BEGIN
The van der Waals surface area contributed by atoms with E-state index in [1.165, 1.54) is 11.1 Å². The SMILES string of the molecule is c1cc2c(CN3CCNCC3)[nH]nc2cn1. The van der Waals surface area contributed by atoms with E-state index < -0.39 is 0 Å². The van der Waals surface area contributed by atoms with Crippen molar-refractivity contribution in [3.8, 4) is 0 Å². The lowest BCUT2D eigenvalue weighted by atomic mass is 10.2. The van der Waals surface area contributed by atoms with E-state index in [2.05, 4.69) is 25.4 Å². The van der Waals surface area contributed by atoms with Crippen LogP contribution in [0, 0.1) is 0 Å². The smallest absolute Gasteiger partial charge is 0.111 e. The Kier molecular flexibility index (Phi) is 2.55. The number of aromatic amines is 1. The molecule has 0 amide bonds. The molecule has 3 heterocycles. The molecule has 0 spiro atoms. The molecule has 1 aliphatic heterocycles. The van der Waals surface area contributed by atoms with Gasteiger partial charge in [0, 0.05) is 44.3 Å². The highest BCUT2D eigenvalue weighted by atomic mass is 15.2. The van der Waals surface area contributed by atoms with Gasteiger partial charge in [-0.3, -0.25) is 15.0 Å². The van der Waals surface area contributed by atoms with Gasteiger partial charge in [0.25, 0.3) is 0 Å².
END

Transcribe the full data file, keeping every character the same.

The van der Waals surface area contributed by atoms with E-state index in [1.165, 1.54) is 11.1 Å². The SMILES string of the molecule is c1cc2c(CN3CCNCC3)[nH]nc2cn1. The van der Waals surface area contributed by atoms with E-state index < -0.39 is 0 Å². The van der Waals surface area contributed by atoms with Crippen molar-refractivity contribution in [3.8, 4) is 0 Å². The lowest BCUT2D eigenvalue weighted by atomic mass is 10.2. The van der Waals surface area contributed by atoms with E-state index in [2.05, 4.69) is 25.4 Å². The van der Waals surface area contributed by atoms with Crippen LogP contribution in [0, 0.1) is 0 Å². The smallest absolute Gasteiger partial charge is 0.111 e. The Kier molecular flexibility index (Phi) is 2.55. The number of aromatic amines is 1. The molecule has 0 amide bonds. The molecule has 3 heterocycles. The molecule has 0 spiro atoms. The molecule has 1 aliphatic heterocycles. The van der Waals surface area contributed by atoms with Gasteiger partial charge in [0, 0.05) is 44.3 Å². The highest BCUT2D eigenvalue weighted by atomic mass is 15.2. The van der Waals surface area contributed by atoms with Gasteiger partial charge in [-0.3, -0.25) is 15.0 Å². The van der Waals surface area contributed by atoms with Gasteiger partial charge in [0.25, 0.3) is 0 Å².